Tudor Van Hampton
NTSB Chairman Mark Rosenker uses a gesture to describe the bridge's north end, which slid backwards off its pier. This side of the bridge became NTSB's focus after the southern end was cleared as a causal zone.
Minnesota Dept. of Transportation officials have issued an urgent request for proposals for design-build teams interested in replacing Minneapolis' I–35W bridge over the Mississippi River. The 40–year–old bridge collapsed on Aug. 1, killing at least five people and injuring dozens more.
The agency already has selected New York City–based Parsons Brinckerhoff to examine its inspection protocols and help expedite emergency inspections for the state's ongoing bridge sweep.
Having received authorization Aug. 4 from the National Transportation Safety Board to begin clearing deck debris, MNDOT says it is putting the replacement on a fast track. A design-build contract could be awarded as soon as early September, sources say.
Selecting a team on such short notice "is unlike any process that we have ever followed before," says Bob McFarlin, MNDOT's assistant commissioner. The "A+B" contract will take into account qualifications, unlike typical low–bid projects the state usually procures, he says.
Though MNDOT has not released a cost figure for the new bridge, sources at the agency say it could be as high as $250 million. President George W. Bush and members of Congress have vowed to foot the bill with federally–appropriated funds. On Aug. 4, Congress authorized $250 million for bridge repair and replacement. The measure awaits President Bush's signature. MNDOT officials hope to open the new bridge late next year.
In an another attempt to douse the speculative brushfire sizzling over the state's inspection program of the I–35W bridge, McFarlin also reiterated that MNDOT's decision to inspect, rather than simply add stiffener plates to 52 fracture–critical truss members, was not based on cutting costs.
"That was an engineering decision, not a money decision," McFarlin says. Engineers wanted to inspect and repair as–needed, "first and foremost, because of concerns about drilling all of those holes."
The agency estimates that adding stiffeners would have cost about $1.5 million, "not a significant budget item," McFarlin adds.
As on–scene documentation of the collapse continues, federal investigators have shifted their focus from the southern end of the bridge to the truss members on the northern end.
Courtesy U.S. Coast Guard
The collapse left structural truss remnants of bridge's northern connection pointing skyward.
After examination of the southern end, which slipped laterally about 81 ft before it hit the ground, "we found no defects," says Mark V. Rosenker, NTSB chairman. He adds that the behavior appears to be "a secondary action."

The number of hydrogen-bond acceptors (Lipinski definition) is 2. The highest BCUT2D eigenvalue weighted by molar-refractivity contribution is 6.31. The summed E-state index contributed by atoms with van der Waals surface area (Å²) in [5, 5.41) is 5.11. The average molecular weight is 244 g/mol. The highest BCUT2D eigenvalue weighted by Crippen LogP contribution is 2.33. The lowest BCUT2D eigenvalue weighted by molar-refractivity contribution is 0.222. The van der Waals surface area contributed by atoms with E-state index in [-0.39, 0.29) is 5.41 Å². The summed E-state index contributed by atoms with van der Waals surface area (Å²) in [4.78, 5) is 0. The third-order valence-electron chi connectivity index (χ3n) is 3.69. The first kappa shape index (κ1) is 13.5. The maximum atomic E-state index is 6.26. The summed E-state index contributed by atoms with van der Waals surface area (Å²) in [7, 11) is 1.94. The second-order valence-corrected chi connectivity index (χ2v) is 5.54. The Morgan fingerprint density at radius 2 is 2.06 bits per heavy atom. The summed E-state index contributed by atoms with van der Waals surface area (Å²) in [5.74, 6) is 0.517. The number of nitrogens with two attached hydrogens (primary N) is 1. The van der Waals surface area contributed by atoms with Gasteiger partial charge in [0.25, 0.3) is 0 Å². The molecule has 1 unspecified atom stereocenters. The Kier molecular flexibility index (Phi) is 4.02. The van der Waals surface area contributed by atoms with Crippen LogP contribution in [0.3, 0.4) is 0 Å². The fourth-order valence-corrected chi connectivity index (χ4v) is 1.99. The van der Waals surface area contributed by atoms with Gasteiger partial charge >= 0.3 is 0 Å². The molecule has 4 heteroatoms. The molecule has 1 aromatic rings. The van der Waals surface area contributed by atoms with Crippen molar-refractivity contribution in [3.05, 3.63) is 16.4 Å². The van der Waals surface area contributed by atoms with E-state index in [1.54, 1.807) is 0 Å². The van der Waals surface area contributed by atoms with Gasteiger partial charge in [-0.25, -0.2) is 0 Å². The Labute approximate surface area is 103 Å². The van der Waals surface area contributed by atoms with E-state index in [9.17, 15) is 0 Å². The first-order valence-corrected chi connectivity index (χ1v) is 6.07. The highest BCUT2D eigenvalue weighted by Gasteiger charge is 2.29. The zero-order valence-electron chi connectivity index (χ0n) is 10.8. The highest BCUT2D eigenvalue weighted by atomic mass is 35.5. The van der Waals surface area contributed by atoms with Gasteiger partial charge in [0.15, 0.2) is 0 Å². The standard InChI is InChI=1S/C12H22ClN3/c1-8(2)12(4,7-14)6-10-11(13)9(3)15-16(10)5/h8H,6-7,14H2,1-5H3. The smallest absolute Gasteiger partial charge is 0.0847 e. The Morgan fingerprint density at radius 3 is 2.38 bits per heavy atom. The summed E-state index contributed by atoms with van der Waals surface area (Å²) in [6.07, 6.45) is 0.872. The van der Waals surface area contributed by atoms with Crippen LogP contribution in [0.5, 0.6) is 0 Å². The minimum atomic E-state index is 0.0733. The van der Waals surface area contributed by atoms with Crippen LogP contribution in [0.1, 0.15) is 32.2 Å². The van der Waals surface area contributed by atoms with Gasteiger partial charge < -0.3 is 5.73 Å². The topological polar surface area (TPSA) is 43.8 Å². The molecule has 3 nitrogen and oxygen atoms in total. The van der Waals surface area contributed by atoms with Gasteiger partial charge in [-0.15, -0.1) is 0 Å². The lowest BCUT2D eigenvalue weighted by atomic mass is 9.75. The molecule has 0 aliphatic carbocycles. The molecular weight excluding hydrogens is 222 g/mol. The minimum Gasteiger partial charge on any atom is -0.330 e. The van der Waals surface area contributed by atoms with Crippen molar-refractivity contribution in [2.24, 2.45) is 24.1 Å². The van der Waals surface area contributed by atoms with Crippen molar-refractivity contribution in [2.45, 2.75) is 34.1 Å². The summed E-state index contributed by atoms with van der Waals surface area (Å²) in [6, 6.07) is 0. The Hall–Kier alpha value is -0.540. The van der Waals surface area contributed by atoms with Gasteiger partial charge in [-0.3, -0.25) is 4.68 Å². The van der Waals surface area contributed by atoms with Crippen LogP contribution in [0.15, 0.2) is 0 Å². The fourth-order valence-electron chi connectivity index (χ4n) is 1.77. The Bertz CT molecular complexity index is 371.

Federal Bureau of Investigation officials have completed a laser scan of the debris field and NTSB plans to fly a helicopter equipped with a remote camera to get a closer look at the northern end of the deck truss. One span sheared, then slipped off a pier and fell backwards, sending twisted metal beams and rebar tilting up toward the sky.
"If we begin to see anything there, we will take a piece of it off," says Rosenker. "If not, our focus will shift to the center section." The Federal Highway Administration will begin modeling failure scenarios as soon as Aug. 6, Rosenker adds. NTSB also is interviewing employees of Progressive Contractors Inc., the St. Michael, Minn.–based firm that was performing a $9–million deck overlay at the time of accident.
Sources are not commenting on the role of construction in the collapse, but engineers say that the overlay project was routine and would not be expected to damage any truss members.
The scope of Progressive's work was to scarify 2 in. of existing low–slump concrete and perform repairs to the bridge's 7–in. structural concrete deck. That included mostly shallow and medium–depth Type 1 and Type 3 patches, says Barry Nelson, MNDOT project engineer.
Such repairs required the contractor to dig out spalled or delaminated concrete with jackhammers. Workers typically then clean out the affected area, without cutting into the deck's two rebar mats, and then place new concrete into the voids.
A few areas of the bridge also needed full–depth repairs, requiring extra scaffolds and falsework hanging over and wrapping around the deck. The equipment allows the contractor to catch construction debris from falling through the deck truss and into the river, as well as containing the fresh concrete as it cures. It also provides access for workers.
Engineers note that the full–depth work was minimal. "This was just a normal operation," Nelson says. MNDOT engineers say they are not certain whether or not scaffolding was set up at the time of collapse.
They do know, however, that the overlay project was more than 50% complete at the time of the collapse. Working in two lanes on each side of the bridge while the other lanes remained open to traffic, Progressive had already finished the first set of four and was working on the last set when the bridge came down.
The bridge had no capacity restrictions on it at the time of the collapse, according to MNDOT.
NTSB says it has ruled out seismic action as a factor. The collapse is "baffling," McFarlin says.
MNDOT announced Aug. 5 that it that it had awarded a debris removal contract. Carl Bolander & Sons. Co., St. Paul, began mobilizing four cranes onsite on Aug. 6. Removing vehicles from the site is the first order of business, an MNDOT official says. Then the contract will clear a 56–ft–wide pathway on the south side of the river to clear a channel for the resumption of barge traffic. MNDOT estimates the contract's value to reach $15 million.